All DRPs defined in PI-Doc and PCNE, which are relevant in the hospital setting, were included. Further relevant DRPs identified in other projects in a hospital setting as well as DRPs from the daily work on the ward were collected, and a short description of each DRP was written. A prospective study was conducted at Klinikum Fulda, Germany, in both a non-surgical and a surgical setting to explore whether the new classification system is suitable to classify DRPs in clinics with different specifications. For assessing the inter-rater reliability, 24 standardized case reports were provided. All participants classified them independently. The inter-rater reliability was analysed using Kappa coefficient.
A classification system for DRPs in the hospital setting (APS-Doc) was established with 10 main categories and 48 subcategories. Practicality was assessed in 250 patients in a non-surgical ward as well as in 100 patients in a surgical ward. The inter-rater agreement was 0·68 (95% CI, 0·66-0·69) for main categories, which comprises substantial agreement. Moderate agreement (κ = 0·58; 95% CI, 0·58-0·59) was demonstrated for the subcategories.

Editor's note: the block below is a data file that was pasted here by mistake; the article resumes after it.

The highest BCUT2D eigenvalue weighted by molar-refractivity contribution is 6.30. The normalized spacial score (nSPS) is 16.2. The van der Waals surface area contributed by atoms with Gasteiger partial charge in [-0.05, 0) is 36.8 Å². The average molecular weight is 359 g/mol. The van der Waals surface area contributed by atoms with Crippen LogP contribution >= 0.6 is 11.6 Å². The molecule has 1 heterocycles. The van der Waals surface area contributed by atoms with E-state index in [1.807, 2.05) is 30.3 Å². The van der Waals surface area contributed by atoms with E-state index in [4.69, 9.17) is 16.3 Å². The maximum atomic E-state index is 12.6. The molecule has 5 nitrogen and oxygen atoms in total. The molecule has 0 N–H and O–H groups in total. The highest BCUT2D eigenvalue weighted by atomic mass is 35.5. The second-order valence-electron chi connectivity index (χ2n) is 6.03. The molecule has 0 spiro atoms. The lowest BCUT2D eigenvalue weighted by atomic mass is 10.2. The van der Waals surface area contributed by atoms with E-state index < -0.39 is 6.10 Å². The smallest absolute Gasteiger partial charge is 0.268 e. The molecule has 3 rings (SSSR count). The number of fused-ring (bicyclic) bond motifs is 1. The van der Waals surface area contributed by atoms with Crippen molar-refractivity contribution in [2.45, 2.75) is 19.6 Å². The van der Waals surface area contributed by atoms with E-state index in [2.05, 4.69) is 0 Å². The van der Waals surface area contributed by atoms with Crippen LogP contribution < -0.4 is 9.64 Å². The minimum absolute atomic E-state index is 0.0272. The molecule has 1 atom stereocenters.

A new hierarchical classification system for DRPs in the hospital setting has been developed. APS-Doc seems suitable for various parts of the medication process such as medication reconciliation and drug therapy within both non-surgical and surgical wards. Inter-rater reliability was found to be substantial in the main categories and moderate in the subcategories.
Journal of Clinical Pharmacy and Therapeutics 07/2011; 37(3):276-81. · 1.57 Impact Factor
ABSTRACT: To investigate a new method for evaluating counselling performance of staff in community pharmacies and to assess the quality of patient counselling.
Trained pseudo customers, instructed to play their role according to two different self-medication scenarios, visited voluntarily participating community pharmacies in Berlin. After documenting the counselling process, immediately after each visit, outside the pharmacy on an assessment form, the pseudo customer re-entered the pharmacy and gave detailed performance feedback to the counsellor and the pharmacist in charge in order to provide support for improving counselling skills and practice behaviour, when appropriate. This was followed with a written summary of the general performance of all participating pharmacies and additional individual feedback and suggestions for improvement. Educational needs were identified for subsequent performance-based educational strategies such as group-workshops, team-training and on-site team-coaching.